Watershed meetings will be conducted to facilitate our community watershed planning efforts with watershed partners and to continue erosion assessment and prioritization of critically areas. We will periodically attend township and county board meetings to communicate with elected officials and receive input and help prioritize their resource issues. Educational outreach to Alger County public schools will consist of presentations of watersheds and wildlife related and nonpoint source pollution conceptual materials, combined with hands-on learning projects at demonstration sites. We will hold a “Watershed Appreciation Day” field activity for elementary students. Middle school or high school science classes will get lectures in the classroom, field time practicing scientific methods, recording data, and have a follow-up classroom visit to review the survey findings for discussion.
Project partners including the Lake Superior State Forest, The Natural Resource Conservation Service (NRCS) and MDNR Fisheries Division, helped to prioritize erosion sites and develop remedial erosion control practices. Written permission of access was obtained from involved land owners. A major MDEQ permit was first issued for the worst erosion site on the river (Elzinga Property) to remove blockages, place debris, and shape and stabilize the stream banks. The sites will now serve as erosion control demonstration sites and encourage more local use of cost-effective techniques to reduce soil erosion at heavily used public access points, as well as private properties. Three vehicle/foot access sites received access stairs and other erosion control practices as part of the demonstration sites. A fourth site, a very large tree fall area in-river (Elzinga Site) and a smaller fifth site (Hebekizer property), were both cleared of blockages and stabilized with tree revetment and/or other erosion control practices. In addition, 3 miles of river channel were improved by in-river work, anchoring current deflector logs and removing blockages. This section has already recovered a significant area of quality spawning gravel that have flushed clean of sediment in the first year, and there has been improved navigability and access of the river for foot and float fisherman, canoeists and kayakers.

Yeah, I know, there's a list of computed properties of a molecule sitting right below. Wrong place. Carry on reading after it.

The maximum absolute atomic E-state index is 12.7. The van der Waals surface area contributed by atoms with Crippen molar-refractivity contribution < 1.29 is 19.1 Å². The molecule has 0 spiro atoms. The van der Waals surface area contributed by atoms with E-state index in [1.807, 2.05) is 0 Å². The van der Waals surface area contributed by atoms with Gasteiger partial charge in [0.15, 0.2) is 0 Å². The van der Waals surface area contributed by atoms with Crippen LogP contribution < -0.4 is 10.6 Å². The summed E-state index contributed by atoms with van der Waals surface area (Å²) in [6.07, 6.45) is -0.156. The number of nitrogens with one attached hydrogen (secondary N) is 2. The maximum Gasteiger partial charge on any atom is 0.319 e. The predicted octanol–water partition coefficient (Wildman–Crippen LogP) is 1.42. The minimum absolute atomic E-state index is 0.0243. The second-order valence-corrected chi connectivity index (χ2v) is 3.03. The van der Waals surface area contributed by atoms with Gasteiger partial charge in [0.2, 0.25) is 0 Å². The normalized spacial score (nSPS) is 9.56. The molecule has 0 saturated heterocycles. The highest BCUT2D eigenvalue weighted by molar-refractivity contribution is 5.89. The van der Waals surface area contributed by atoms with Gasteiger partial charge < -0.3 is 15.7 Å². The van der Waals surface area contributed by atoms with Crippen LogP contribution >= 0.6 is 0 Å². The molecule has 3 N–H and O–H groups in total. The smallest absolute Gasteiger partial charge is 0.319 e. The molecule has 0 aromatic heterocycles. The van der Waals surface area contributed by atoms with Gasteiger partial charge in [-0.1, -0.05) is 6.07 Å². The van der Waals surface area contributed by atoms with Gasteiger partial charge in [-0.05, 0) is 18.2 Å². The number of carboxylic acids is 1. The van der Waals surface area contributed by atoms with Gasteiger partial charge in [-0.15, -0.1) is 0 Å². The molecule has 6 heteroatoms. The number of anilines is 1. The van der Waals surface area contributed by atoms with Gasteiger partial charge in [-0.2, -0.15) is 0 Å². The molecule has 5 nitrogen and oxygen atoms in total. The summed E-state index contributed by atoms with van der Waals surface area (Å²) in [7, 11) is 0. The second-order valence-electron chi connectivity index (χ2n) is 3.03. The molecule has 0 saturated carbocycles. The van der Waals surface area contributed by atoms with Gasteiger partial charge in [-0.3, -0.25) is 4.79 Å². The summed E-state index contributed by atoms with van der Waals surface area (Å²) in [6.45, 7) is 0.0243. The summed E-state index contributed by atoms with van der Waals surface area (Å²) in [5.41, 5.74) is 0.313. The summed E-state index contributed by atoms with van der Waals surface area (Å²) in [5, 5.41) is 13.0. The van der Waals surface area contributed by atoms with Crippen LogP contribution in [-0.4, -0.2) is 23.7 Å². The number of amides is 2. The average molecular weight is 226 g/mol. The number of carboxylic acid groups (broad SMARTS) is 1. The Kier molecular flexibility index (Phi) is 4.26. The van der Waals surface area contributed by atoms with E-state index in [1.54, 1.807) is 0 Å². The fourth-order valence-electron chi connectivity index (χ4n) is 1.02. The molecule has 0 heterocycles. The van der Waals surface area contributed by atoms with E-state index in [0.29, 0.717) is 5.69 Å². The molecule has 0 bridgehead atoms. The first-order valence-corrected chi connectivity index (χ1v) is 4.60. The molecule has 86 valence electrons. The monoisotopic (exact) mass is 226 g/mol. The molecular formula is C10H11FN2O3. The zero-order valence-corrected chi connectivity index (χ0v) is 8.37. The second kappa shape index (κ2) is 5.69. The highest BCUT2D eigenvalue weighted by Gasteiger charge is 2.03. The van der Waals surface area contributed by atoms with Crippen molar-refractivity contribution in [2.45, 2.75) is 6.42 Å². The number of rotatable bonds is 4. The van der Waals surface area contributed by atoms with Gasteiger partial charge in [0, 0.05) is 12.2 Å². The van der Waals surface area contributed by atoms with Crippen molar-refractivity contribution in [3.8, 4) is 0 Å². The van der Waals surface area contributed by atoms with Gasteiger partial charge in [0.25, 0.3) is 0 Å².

We also worked with area-wide school districts and agencies to provide educational presentations to area students of all ages. We prepared and distributed two issues of an Alger County-wide watershed newsletter to 10,400 households that included a citizen survey on natural resource management and recreation concerns. We developed unique curricula entitled: “Pollution, Erosion, and the Effects on Watershed Wildlife”. During the two year tem of this grant, we presented hands-on educational programs to 1,974 students (all grades), 103 teachers/counselors, and 779 other adults in a variety of school or school-related settings.
Contact: Ms. Danita Rask, 906-387-2222